At a news conference to announce the break in the cases, Peter Weir, the district attorney for the first judicial district in Colorado, said: “Justice in this case has been delayed. I am confident that justice is not going to be denied.”

An arrest warrant has been issued for the inmate, Alexander C. Ewing, 57, and the authorities will seek to extradite him to Colorado, where he faces murder, sexual assault, burglary and related charges in connection with the four killings.

Court papers tell a story of what appear to be random home invasions with unclear motives.

The 50-year-old woman who was killed, Patricia Smith of Lakewood, was found wearing a ring with a gold coin. In the killings of the family — Bruce Bennett, 27; his wife, Deborah Bennett, 26; and their 7-year-old daughter — there appeared to be minimal ransacking.

While investigators recognized similarities between the murders from the start, technology then was limited. It was not until 2010 that a DNA link was established between the two cases.

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Two years into the investigation of Allison Feldman’s murder in Scottsdale, Arizona, the police had run out of options. Using software that searches for “familial” DNA links , crime lab technicians found a near match with an Arizona prison inmate . But more than a decade ago , British police developed a

Mr. Ewing has an extensive criminal history in Arizona, California, Florida and Nevada of attempted murders, burglary and escape.

In Arizona, he was charged in 1984 with breaking into a man’s home and beating him on the head with a 25-pound slab of granite, according to court records. The man survived.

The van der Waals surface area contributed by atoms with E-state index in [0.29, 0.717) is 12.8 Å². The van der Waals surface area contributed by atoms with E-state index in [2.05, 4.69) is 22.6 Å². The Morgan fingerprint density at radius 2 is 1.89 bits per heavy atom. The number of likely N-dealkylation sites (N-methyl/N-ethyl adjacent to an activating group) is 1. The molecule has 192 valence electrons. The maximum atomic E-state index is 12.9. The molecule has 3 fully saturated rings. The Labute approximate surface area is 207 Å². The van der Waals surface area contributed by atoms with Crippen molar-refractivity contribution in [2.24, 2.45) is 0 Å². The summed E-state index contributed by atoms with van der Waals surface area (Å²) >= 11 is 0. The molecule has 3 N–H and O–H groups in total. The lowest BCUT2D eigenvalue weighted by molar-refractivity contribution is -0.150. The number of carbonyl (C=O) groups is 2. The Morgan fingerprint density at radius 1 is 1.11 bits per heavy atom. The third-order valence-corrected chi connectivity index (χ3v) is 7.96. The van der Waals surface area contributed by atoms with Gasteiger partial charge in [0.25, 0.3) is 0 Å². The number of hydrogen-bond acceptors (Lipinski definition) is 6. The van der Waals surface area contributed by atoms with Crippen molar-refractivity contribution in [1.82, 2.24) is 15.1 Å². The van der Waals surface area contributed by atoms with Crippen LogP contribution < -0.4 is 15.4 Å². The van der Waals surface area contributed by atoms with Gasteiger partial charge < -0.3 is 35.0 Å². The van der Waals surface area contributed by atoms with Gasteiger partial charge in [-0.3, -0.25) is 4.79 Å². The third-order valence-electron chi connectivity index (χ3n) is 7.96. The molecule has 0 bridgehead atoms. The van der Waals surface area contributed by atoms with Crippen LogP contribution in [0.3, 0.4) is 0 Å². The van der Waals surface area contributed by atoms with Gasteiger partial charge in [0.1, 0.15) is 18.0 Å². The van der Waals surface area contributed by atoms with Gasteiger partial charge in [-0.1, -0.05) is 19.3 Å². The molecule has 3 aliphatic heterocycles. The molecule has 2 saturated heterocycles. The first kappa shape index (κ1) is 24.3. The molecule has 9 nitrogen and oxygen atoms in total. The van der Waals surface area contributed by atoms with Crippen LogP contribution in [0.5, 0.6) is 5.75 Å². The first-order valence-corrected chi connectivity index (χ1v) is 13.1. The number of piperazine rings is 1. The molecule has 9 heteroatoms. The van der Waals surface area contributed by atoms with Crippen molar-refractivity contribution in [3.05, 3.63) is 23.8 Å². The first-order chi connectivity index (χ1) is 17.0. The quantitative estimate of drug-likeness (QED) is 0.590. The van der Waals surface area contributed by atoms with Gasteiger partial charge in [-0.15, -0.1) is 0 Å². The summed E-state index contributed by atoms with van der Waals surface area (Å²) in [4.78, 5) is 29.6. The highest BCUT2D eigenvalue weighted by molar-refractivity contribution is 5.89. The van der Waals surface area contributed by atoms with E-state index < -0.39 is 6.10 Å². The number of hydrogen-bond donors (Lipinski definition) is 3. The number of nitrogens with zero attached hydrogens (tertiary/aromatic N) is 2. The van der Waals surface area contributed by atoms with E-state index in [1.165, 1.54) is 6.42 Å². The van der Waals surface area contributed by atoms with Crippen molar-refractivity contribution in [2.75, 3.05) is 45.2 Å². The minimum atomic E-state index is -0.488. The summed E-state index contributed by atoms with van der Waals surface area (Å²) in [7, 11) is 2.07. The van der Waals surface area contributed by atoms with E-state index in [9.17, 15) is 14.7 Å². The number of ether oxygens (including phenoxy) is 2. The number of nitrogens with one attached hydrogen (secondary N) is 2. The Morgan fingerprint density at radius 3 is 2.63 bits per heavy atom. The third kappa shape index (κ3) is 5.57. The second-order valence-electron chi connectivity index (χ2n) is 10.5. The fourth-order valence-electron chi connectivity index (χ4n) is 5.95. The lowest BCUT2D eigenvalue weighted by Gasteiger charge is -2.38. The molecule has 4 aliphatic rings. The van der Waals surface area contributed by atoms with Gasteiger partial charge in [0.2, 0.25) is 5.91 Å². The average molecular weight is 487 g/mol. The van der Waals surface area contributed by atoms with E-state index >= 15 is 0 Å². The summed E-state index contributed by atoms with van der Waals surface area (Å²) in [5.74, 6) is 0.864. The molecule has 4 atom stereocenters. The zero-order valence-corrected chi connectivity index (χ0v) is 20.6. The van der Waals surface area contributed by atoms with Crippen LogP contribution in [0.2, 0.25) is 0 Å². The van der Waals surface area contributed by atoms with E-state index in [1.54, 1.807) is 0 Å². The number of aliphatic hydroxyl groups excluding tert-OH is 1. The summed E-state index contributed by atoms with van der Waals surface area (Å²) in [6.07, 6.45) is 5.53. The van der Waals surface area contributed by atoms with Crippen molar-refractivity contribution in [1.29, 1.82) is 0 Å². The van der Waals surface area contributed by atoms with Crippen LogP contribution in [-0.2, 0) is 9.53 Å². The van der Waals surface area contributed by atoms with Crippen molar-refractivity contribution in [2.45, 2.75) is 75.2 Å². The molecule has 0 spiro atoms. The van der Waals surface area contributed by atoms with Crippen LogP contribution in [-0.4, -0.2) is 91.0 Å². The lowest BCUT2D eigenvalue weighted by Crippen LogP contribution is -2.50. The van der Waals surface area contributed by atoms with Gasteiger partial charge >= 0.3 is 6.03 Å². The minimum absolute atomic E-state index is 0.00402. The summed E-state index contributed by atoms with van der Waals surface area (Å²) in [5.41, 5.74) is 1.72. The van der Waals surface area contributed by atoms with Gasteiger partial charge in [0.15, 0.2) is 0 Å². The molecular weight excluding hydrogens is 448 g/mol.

While he was being held on those charges and transported, Mr. Ewing escaped in Nevada and attacked a couple with a wooden ax handle, according to court records. The Arizona case was dismissed after he was convicted in Nevada and sentenced to eight to 40 years.

The break in the Colorado murders began after Nevada in 2013 mandated the collection of DNA samples from all inmates convicted of felonies. A previous state law applied only to those individuals convicted of a felony after 1997.

It was not until 2016 that the state attorney general issued an opinion clarifying that the rule applied retroactively to all felons regardless of when they were convicted; Mr. Ewing had been in Nevada prisons since 1984.

It was not immediately clear when Mr. Ewing’s DNA sample was collected, but on July 11, Lakewood detectives were told that the national database had linked his DNA to that found at the murder scenes, court records said.

“There’s got to be a mistake,” he told detectives who confronted him in prison, according to court papers.

He offered no explanation for how his DNA might have been found. Lab reports estimated that the probability of an unrelated individual at random having a matching DNA profile would be 1 in 230 quadrillion, based on evidence from one of the scenes analyzed.

The Aurora police chief, Nicholas Metz, said at the news conference that officials hoped that the victims’ families would gain a “sense of justice and be able to heal just a little bit more.”

In a statement, the family of Ms. Smith said: “It is difficult to imagine how much more fulfilling our lives would have been if Patricia Smith’s life had not been taken from us. It’s more difficult to imagine her death remaining a mystery. There is some relief.”